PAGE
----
From the onset of life into the light

In the womb, there is constant temperature as well as constant comforting sounds of mother’s heartbeat. There is no hunger nor are there cramps when they relieve themselves. They kick or cough, and the mother’s body responds. Coming from the nested place that is the womb into the noise of the outer world can be overwhelming and scary for babies, as their senses are flooded. For a first-time mother especially, it can be overwhelming to deal with her baby’s needs.

“Baby comes with its own history; parents come with their own fantasy, especially if they had a journey of struggling to fall pregnant,” says Kathy Krishnan, an educational psychologist in a private practice in Norwood. Knowing the profound impact of the first 1000 days on the way we navigate through life, Krishnan has a committed interest in supporting and developing this awareness in all spheres of society.

Drawing on the work of researcher and child psychoanalyst Selma Fraiberg’s Ghosts in the Nursery, Krishnan explains the legacy of the parents’ own emotional history that enters into their parenting circle as the dormant ghost that may prevent parents from fully developing a deep attachment with their child. If there are unresolved issues in their own experience of being parented, they will be vulnerable to how these may enact in their own experience with their baby.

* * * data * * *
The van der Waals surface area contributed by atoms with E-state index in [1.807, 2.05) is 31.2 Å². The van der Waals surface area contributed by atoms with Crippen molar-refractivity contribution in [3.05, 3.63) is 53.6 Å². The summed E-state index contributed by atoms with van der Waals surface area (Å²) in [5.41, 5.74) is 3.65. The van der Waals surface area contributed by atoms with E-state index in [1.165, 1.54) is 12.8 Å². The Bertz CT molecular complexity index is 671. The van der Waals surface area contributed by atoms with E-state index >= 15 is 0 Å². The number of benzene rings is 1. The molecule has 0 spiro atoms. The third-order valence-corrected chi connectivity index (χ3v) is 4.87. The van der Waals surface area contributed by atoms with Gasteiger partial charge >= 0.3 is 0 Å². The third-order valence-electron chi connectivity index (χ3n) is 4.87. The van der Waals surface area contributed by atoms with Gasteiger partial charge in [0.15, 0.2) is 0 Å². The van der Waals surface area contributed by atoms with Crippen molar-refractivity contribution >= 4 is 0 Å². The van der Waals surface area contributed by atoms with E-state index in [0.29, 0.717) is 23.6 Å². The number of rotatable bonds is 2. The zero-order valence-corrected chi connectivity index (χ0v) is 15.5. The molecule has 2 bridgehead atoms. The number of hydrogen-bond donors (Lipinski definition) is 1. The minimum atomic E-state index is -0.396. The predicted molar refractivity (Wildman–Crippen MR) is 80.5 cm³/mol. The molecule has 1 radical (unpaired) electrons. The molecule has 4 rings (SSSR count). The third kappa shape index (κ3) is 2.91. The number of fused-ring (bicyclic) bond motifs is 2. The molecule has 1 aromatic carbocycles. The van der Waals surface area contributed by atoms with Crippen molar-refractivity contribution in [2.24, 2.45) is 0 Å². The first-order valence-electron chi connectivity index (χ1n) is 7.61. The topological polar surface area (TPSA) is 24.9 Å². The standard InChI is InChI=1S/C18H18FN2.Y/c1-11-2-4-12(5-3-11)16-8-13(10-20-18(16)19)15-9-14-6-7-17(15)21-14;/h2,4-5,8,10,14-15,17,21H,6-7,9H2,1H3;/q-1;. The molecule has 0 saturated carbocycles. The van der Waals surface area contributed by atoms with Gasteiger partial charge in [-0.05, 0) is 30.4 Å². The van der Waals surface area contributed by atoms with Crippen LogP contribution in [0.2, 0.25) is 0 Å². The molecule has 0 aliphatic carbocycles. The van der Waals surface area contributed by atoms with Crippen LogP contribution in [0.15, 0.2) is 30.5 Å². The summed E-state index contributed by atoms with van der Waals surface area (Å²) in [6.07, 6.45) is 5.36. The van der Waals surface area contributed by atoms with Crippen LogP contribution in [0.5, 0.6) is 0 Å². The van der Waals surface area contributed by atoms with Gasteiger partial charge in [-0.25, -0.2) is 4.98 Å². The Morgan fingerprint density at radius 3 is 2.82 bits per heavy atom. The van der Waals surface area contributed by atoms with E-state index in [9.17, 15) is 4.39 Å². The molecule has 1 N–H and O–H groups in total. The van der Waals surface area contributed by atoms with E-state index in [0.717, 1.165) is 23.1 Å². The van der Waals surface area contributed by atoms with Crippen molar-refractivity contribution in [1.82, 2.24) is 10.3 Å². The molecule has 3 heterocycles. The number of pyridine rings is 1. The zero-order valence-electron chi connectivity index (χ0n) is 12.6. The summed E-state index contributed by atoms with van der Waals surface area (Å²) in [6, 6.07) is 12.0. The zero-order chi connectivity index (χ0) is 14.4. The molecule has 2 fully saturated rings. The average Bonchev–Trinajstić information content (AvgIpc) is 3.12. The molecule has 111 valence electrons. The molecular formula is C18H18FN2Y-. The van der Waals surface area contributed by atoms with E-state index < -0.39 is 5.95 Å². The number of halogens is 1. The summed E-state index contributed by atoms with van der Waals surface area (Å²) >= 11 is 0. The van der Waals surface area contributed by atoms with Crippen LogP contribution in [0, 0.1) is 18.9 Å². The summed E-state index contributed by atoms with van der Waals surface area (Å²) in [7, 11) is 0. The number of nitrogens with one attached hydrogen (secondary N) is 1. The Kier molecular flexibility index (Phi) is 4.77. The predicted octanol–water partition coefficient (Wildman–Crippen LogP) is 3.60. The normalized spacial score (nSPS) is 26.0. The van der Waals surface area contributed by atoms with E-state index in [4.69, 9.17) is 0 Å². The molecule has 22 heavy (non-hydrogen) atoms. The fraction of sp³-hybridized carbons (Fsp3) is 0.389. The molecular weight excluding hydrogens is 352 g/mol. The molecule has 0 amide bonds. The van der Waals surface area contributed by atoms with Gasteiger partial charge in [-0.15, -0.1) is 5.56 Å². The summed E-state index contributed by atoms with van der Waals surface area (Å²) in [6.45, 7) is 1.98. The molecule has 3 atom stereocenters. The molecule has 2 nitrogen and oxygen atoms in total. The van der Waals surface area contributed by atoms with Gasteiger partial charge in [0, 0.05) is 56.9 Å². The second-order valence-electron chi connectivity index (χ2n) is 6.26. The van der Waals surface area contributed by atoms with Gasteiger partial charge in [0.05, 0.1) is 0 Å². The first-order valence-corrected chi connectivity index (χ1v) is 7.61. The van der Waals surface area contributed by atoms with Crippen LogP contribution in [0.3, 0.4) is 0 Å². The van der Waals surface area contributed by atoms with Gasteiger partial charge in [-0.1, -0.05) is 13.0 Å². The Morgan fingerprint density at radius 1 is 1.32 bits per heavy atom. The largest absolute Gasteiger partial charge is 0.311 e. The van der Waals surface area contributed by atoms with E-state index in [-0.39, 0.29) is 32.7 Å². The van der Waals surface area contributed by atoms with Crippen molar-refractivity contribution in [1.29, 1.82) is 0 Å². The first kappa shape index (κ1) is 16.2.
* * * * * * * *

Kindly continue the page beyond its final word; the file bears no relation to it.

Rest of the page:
Krishnan illustrates: “Baby expresses discomfort at his soiled nappy and mommy does not respond. Baby screams to get attention, but that same scream may register in the mother as anger because of her own ghosts and past traumas with anger. When parents say ‘I am sorry I didn’t hear you; I am here now’, baby learns that their needs will be met. It is not possible, nor wise, for a mother to respond one hundred per cent of the time. An over-attentive mother can also limit a child’s ability to learn to self-regulate. But if she responds adequately, baby will build a bond of trust.”

“Attachment is essentially the result of the infant’s innate temperament and the nature of the caregiving experience,” says Kallmeyer. “It is not just about proximity to the caregiver; it is about how attuned the caregiver is and about rupture and interactive repair.” This does not mean that parents have to strive for perfect responses every time, but as long as they respond often enough and try to repair the ruptures through empathy and soothing, an attachment is formed.